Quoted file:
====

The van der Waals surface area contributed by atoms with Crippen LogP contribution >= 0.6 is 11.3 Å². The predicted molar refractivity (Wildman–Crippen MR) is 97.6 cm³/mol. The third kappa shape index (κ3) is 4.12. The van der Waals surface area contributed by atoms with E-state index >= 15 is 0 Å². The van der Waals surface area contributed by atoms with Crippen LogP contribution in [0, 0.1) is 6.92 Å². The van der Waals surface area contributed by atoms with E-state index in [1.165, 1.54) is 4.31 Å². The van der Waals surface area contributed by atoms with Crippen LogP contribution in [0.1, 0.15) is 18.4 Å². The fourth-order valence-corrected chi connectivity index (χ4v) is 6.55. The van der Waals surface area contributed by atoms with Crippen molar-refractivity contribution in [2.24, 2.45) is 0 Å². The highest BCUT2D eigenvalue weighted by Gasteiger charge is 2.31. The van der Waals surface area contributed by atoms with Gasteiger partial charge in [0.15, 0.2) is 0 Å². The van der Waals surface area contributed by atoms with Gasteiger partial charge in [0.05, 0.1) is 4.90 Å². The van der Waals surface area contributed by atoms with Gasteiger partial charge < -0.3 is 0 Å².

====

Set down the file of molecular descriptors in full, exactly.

The van der Waals surface area contributed by atoms with Crippen LogP contribution >= 0.6 is 11.3 Å². The predicted molar refractivity (Wildman–Crippen MR) is 97.6 cm³/mol. The third kappa shape index (κ3) is 4.12. The van der Waals surface area contributed by atoms with E-state index >= 15 is 0 Å². The van der Waals surface area contributed by atoms with Crippen LogP contribution in [0, 0.1) is 6.92 Å². The van der Waals surface area contributed by atoms with E-state index in [1.165, 1.54) is 4.31 Å². The van der Waals surface area contributed by atoms with Crippen LogP contribution in [0.1, 0.15) is 18.4 Å². The fourth-order valence-corrected chi connectivity index (χ4v) is 6.55. The van der Waals surface area contributed by atoms with Crippen molar-refractivity contribution in [2.24, 2.45) is 0 Å². The highest BCUT2D eigenvalue weighted by Gasteiger charge is 2.31. The van der Waals surface area contributed by atoms with Gasteiger partial charge in [0.15, 0.2) is 0 Å². The van der Waals surface area contributed by atoms with Gasteiger partial charge in [0.05, 0.1) is 4.90 Å². The van der Waals surface area contributed by atoms with Gasteiger partial charge < -0.3 is 0 Å².